This data, combined and recombined in various ways, allowed MCLS pilot libraries to gauge the impact of different deselection scenarios. The group has proceeded cautiously but steadily, breaking a new trail for themselves and others who decide to follow. Group decisions have occurred relatively quickly, in part because the choices rest on clear data. (This is especially encouraging, since this was an ad hoc group, formed specifically for this project.)

    We experienced (and at times created) data errors, but each in turn has been corrected, clarified, or restated as necessary. There are still policy issues to be worked through, especially around retention commitments. But together, MCLS, the pilot libraries, and SCS have made solid progress in creating an infrastructure for the shared management of print monographs.

    The whole project has been and continues to be a remarkably pleasant experience. So, from the Granite State, the Bay State, and the Beaver State (components of the virtual SCS organization) to our collaborators in the Wolverine State, we say thank you for living up to Michigan's motto: "Si Quaeris Peninsulam Amoenam Circumspice" ;-) Or to paraphrase the translation of another Latin saying on behalf of the MCLS-SCS enterprise: 'We came. We crunched. We concurred.' We look forward to the next steps.

    Thursday, March 1, 2012

    Data with Benefits

    Initial batch data extract from library
    Sustainable Collection Services (SCS), the company I run with three business partners, provides decision-support for print monographs deselection. SCS processes are built on data and batch processing. We first import the library's bibliographic, item, and circulation data. That data is then normalized, cleansed, and compared to other data sets such as HathiTrust, WorldCat, peer libraries, and authoritative lists. Library-defined rules then operate against the resulting superset of data, enabling selectors or administrators to gauge the effect of different deselection criteria. Ultimately, candidate lists for withdrawal and preservation are produced.

    That is the service we planned to build. It is the service we actually have built and applied to numerous library projects over the past year. But it turns out to be only part of our business. Working with large monographs data sets also creates opportunities for validation, remediation, analysis, and batch processing. Initially, we regarded these as side benefits. Now we are beginning to think of them as integral to the overall SCS service. Consider some simple examples:

    • Missing or Invalid OCLC Control Numbers: It is fairly common for some portion of a library's cataloging records to lack OCLC numbers. In other cases, those numbers may be truncated or malformed. For records without valid OCLC numbers, SCS uses a combination of LCCN and string-similarity matching to identify likely record matches and corresponding control numbers. These can be returned to the library in a batch to enable update of its catalog.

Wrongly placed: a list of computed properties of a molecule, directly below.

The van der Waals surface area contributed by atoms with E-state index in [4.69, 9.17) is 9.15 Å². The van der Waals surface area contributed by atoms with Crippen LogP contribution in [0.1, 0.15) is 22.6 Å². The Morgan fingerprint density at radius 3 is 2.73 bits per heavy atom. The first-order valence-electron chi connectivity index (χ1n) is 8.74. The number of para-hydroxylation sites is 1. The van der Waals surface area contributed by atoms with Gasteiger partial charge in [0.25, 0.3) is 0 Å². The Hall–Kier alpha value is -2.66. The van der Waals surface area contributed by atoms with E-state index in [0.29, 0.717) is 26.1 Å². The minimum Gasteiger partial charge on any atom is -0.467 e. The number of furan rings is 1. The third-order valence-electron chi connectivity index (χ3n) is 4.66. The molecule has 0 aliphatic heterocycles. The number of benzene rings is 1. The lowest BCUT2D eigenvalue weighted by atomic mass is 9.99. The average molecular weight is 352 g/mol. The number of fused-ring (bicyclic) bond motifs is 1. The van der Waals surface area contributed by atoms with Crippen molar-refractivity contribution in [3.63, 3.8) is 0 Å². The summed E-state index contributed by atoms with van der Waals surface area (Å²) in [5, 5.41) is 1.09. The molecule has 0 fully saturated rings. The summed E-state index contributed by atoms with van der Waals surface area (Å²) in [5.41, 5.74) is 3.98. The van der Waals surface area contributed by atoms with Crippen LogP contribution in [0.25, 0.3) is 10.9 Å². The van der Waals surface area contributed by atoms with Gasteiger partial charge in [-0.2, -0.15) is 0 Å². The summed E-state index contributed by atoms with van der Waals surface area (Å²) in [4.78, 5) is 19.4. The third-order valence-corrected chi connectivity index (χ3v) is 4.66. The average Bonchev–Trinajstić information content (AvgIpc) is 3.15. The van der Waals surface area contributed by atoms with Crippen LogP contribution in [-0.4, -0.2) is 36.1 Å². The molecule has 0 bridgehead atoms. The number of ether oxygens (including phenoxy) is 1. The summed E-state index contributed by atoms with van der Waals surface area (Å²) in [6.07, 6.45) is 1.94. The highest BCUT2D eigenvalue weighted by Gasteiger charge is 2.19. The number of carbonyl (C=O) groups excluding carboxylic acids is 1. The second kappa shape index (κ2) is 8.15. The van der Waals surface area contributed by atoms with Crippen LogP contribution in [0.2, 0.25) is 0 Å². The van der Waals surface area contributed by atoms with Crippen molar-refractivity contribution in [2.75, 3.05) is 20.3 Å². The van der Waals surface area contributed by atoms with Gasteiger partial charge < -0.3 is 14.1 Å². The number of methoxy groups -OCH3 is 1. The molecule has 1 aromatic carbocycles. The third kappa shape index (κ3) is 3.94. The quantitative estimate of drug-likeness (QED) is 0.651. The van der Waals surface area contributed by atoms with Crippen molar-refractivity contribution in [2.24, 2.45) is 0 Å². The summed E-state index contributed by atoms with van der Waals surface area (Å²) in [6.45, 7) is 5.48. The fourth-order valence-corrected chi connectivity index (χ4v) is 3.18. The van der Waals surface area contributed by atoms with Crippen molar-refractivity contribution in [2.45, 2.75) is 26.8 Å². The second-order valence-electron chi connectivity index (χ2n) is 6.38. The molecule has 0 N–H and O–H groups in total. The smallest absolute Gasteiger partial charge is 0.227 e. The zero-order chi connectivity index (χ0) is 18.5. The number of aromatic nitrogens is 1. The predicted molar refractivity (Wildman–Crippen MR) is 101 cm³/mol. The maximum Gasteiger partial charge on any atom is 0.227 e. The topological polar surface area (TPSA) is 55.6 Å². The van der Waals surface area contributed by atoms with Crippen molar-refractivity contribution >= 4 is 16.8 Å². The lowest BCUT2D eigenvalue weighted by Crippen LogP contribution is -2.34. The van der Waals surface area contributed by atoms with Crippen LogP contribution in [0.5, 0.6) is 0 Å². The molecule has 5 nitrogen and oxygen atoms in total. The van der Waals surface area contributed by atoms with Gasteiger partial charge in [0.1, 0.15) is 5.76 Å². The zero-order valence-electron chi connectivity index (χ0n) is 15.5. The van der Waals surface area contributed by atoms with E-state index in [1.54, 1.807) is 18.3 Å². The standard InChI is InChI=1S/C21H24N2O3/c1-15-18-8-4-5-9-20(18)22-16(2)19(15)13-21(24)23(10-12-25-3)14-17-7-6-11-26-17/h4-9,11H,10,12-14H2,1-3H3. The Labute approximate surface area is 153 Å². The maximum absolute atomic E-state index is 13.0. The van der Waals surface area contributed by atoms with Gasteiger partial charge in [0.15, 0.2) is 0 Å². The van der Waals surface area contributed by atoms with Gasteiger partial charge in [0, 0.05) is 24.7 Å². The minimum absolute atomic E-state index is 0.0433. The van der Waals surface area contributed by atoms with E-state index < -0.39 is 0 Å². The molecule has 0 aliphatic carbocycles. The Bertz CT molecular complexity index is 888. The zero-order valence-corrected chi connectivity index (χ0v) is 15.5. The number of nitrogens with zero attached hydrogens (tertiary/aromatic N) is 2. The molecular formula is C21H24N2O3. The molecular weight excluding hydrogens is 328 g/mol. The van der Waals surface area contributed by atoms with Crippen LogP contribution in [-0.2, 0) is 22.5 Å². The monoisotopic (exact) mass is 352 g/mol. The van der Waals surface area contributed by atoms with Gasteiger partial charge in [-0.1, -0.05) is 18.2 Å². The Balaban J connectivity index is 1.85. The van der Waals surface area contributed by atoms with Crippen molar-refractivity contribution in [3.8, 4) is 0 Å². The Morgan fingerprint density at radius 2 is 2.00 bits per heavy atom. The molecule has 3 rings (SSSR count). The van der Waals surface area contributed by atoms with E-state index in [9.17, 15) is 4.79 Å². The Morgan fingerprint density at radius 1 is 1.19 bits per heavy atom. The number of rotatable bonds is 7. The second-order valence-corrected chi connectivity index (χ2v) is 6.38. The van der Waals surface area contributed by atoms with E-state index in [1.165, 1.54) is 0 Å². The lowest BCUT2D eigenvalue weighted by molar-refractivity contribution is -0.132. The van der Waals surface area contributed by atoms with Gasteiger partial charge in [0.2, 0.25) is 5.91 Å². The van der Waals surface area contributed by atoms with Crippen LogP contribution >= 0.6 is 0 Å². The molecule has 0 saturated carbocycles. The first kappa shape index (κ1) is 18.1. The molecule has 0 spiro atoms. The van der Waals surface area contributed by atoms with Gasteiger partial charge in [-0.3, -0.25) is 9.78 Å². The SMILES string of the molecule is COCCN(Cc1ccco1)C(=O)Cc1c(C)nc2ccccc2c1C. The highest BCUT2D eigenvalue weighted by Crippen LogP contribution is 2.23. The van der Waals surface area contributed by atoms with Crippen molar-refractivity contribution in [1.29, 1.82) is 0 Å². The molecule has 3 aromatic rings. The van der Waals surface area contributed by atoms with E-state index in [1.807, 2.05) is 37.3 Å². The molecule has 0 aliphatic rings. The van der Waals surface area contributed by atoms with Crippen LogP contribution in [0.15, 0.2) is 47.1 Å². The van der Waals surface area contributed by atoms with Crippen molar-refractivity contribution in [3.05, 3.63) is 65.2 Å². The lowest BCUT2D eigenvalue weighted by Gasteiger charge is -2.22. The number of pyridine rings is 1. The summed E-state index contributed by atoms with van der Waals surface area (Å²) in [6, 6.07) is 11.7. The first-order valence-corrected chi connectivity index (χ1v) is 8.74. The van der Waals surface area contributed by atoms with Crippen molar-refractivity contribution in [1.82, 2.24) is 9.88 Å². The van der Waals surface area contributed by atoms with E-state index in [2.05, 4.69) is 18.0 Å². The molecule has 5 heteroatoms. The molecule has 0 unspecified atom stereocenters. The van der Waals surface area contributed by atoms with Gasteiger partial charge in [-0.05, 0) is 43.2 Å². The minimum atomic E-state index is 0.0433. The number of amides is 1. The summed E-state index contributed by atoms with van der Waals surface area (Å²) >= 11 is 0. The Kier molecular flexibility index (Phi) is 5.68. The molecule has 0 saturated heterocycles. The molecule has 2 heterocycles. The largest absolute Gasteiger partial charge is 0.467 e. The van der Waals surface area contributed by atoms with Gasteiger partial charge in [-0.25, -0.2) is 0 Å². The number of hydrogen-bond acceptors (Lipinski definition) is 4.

• OCLC Holdings Not Set: As SCS queries the WorldCat API to look up summary and peer holdings, it becomes apparent that in some cases the library's own holding has not been set. We can report these instances to the library, and produce a list that enables batch holdings update--sort of a miniature reclamation project.
    • Profile of a Group Collection: In one recent project with a pilot group of seven libraries, SCS identified uniquely-held titles for each participant, as well as the degree of overlap on all others. Combined with corresponding circulation data, this enabled identification of a sweet spot for shared print commitments. There are many possibilities in this area.
    • Print/E-Book Overlap: Provided SCS has a library's records for both print and electronic books, it is increasingly possible to determine whether a low-circulation print title is also held as an e-book. There are many caveats here (e.g., it may be important to distinguish whether the e-book is owned, rather than simply available as part of a package or a patron-driven acquisition record). But this overlap is of interest to many libraries.
    • FRBR-on/FRBR-off: Edition matching is a critical element of deselection and collection analysis. For archiving and preservation purposes, exact matches are imperative. For user purposes, exact matches are sometimes important and sometimes not. SCS holdings lookups start with FRBR groupings off, a conservative approach that assures edition-specific matches. For titles that return few holdings, we then re-run the lookups with FRBR groupings on, returning these "softer" matches to the library for review.
    • Batch Processing Support: Deselection projects create record maintenance work, regardless of whether titles will be transferred or withdrawn. Some record maintenance steps (e.g., suppression, location changes) can be completed as batch processes, based on lists that include local control numbers and necessary data elements. Often, SCS can produce labor-saving lists of this sort from the data we hold. 
    Remediated batch of data enroute to library...
    In each project, we encounter additional opportunities to derive new value from the data. In shared print projects, for instance, it will increasingly prove useful to highlight retention commitments as well as withdrawal opportunities. These are most efficiently handled as batch processes. As always, we are limited only by the data itself and our own creativity. We will continue to look for more ways to benefit from the effort that goes into deselection projects. Some solutions may be partial in scope, but in a large data set even partial solutions can save many hours of staff time.